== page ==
Housing Teacher Resources

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Students explore budgeting myths. In this personal finance instructional activity, students complete a series of activities that help them recognize the pros and cons of credit. Students also discover the process for obtaining loans. This instructional activity includes several worksheets and supplementary materials.
Students consider how discrimination hampers individual rights. In this diversity instructional activity, analyze the "Canadian Charter of Rights and Freedoms." Students then explore provided case studies and use the charter to aid them in classroom debates about discrimination.
Students examine the challenges a single teenage parent faces. In groups, they research ways to positively cope with an unplanned pregnancy and design their own layette for their new baby. As a class, they discuss what it means to be responsible and role-play in different scenarios. To end the lesson, they write down their goals, not only for themselves, but also for their baby.
Students explore World History by researching the Holocaust. In this Nazi Germany instructional activity, students identify the ghettos and death camps that many Jewish civilians were sent to in order to be controlled and later killed. Students collaborate in small groups in order to answer study questions about the WWII era and complete worksheets about day to day situations in Nazi Germany.
Young scholars research the Chavez Ravine community of Los Angeles and the displacement of residents for the construction of Dodger Stadium. They discuss Chavez Ravine in terms of property rights versus eminent domain.
Budgeting, personal finance, and real life math skills are all addressed in this financial literacy instructional activity. Your class watches "Money Smarts" then participate in classroom activities that require them to make budgets based on the information provided to them.
Students examine the identity issues of Mexican Americans and African Americans. In groups, they analyze the Treaty of Guadalupe Hidalgo and the Great Migration and how it affected each group. To end the lesson, they compare and contrast the two experiences and discuss.
Students analyze primary documents and maps to discover details about American isolationism. In this Washington presidency lesson, students use the provided document analysis sheet to examine letters and speeches written by the president to address foreign and domestic issue he dealt with.
Students listen to the story, Earth Day - Hooray!, and discuss the story as it is being read.  In this Earth Day activity, students discuss incentives and penalties in regards to taking care of the Earth.  This lesson plan also includes worksheets for students to complete independently. 
Students analyze and write their own advertisements. In this media lesson plan, students study vocabulary and make predictions as they complete worksheets and activities based on advertising.
Students create a monthly budget, showing income earned from an imaginary job versus estimated monthly expenses. Students encounter unexpected monthly expenses and must adjust their budget to compensate for those expenses. Students write a report evaluating the activity and what they learned about making ends meet.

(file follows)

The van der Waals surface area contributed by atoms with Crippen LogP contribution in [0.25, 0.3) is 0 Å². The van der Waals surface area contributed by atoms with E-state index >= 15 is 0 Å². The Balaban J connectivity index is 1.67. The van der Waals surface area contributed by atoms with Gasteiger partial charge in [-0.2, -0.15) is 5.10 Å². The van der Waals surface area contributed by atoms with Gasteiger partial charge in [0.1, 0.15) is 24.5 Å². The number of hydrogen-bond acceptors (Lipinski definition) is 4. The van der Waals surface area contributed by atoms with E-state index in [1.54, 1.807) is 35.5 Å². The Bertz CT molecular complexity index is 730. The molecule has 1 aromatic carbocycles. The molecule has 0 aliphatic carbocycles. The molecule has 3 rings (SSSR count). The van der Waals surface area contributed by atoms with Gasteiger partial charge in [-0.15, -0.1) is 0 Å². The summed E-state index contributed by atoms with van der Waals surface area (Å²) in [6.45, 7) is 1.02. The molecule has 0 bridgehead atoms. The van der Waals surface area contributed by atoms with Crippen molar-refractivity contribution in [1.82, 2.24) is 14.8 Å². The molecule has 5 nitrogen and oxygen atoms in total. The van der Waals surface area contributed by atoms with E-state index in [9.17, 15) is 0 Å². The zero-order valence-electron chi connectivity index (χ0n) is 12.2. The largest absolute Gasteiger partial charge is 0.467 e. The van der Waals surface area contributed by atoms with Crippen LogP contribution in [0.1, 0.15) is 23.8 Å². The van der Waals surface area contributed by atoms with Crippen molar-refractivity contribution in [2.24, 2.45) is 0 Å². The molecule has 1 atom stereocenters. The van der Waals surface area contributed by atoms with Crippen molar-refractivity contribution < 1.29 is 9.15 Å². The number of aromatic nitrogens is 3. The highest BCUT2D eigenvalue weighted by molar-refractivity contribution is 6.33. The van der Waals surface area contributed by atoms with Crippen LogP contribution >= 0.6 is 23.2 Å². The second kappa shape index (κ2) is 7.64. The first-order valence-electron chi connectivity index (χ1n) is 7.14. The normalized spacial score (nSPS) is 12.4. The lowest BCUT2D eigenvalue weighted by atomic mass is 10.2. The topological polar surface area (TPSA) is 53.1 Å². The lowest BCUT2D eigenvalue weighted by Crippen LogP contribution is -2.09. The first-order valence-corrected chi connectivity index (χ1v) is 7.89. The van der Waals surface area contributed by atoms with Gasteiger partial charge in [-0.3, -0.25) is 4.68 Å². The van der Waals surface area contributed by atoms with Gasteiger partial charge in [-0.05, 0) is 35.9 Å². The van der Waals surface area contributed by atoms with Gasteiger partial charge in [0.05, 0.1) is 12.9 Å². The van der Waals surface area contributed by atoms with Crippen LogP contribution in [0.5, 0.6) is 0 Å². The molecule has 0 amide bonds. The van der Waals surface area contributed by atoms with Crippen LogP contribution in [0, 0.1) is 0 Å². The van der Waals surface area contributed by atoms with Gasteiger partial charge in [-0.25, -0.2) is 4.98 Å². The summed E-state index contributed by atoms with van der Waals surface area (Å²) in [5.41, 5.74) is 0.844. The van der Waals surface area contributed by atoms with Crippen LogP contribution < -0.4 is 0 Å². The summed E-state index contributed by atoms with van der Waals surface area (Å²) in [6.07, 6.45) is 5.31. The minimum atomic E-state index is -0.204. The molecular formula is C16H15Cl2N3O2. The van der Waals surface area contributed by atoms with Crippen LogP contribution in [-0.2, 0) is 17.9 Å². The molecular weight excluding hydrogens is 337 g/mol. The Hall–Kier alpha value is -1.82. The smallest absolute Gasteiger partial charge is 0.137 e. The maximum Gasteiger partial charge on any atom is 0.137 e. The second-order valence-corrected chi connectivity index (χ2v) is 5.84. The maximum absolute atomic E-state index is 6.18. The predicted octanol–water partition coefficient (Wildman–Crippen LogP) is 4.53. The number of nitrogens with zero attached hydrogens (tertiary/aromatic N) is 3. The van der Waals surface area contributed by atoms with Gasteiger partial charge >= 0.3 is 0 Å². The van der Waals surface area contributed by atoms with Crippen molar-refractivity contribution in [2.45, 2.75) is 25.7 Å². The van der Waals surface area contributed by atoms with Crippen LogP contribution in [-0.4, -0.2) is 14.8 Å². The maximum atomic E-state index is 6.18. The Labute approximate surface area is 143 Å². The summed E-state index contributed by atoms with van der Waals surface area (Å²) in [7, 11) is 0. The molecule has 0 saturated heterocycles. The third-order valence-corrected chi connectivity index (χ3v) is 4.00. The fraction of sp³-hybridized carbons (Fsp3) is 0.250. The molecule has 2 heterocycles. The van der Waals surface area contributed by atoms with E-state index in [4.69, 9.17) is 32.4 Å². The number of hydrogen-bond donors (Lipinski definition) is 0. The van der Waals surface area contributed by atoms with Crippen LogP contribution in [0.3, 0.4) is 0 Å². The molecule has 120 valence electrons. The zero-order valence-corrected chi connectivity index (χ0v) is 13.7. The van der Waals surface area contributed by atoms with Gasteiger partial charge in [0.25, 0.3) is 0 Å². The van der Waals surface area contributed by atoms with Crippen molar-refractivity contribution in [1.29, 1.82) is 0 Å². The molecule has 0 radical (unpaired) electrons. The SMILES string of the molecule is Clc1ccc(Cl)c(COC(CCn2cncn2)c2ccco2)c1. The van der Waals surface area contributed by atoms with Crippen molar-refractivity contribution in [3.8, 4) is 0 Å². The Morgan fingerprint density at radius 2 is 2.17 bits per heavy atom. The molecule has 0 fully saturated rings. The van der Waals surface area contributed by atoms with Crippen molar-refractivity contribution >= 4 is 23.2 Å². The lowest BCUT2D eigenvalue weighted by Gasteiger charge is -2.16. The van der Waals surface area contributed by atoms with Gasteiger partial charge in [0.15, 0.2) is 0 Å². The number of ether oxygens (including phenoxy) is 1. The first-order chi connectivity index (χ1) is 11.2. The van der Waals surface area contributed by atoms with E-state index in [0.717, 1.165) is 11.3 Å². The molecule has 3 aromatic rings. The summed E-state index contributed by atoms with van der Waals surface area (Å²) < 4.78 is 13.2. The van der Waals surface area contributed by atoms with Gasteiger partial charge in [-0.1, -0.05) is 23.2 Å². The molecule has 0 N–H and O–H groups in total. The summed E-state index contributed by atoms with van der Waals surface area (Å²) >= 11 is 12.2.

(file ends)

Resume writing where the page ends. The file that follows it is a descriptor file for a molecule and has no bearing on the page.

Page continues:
Students participate in a lesson examining the concept of character and how it is the foundation of lasting human relationships. They examine character traits that are considered positive and then define the differences between personality and character.
Students use the library to find historical information about each Afro-American. They use magazines, articles from newspapers, and oral histories from video tapes and slide presentations to write biographical sketches about each Afro-American mentioned in the unit.
Students discuss how to spend money wisely. In this consumer math lesson, students read the book, Mr. Popper's Penguins and discuss how much it costs to take care of a pet. Students complete a worksheet to calculate the total cost of pet care.
In this occupation and cost of living instructional activity, students choose an occupation, determine their monthly income, and complete the graphic organizer to determine income and costs of living expenses.
In this online interactive figurative language learning exercise, students answer 30 multiple choice questions regarding the meaning of idioms. Students may check their answers immediately.
Twelfth graders compare and contrast their culture to another culture. Through class discussions, and internet research, learners explore charitable organizations, their services and the impact the organization has had on society. They simulate a family situation and how these organizations can assist the family in solving their problem. Individually, 12th graders complete a writing assignment explaining their findings.
Students investigate British Society in the 19th century by examining Victorian style homes. In this world history lesson plan, students observe photographs of both rich and poor Victorian homes and discuss the main differences between the two. Students examine census records of their own homes while comparing them to old Victorian homes.
Students role play the role of a recent graduate of high school living on their own. Using play money, they are given one month's salary and they discover they own their own house or apartment and owe money on a car loan. They develop their own budget based on what they need to live and pay their own taxes.
Tenth graders compare and contrast the availability and affordability of products and services such as cellular phones, cars, video games, computers, athletic shoes, foods and beverages.

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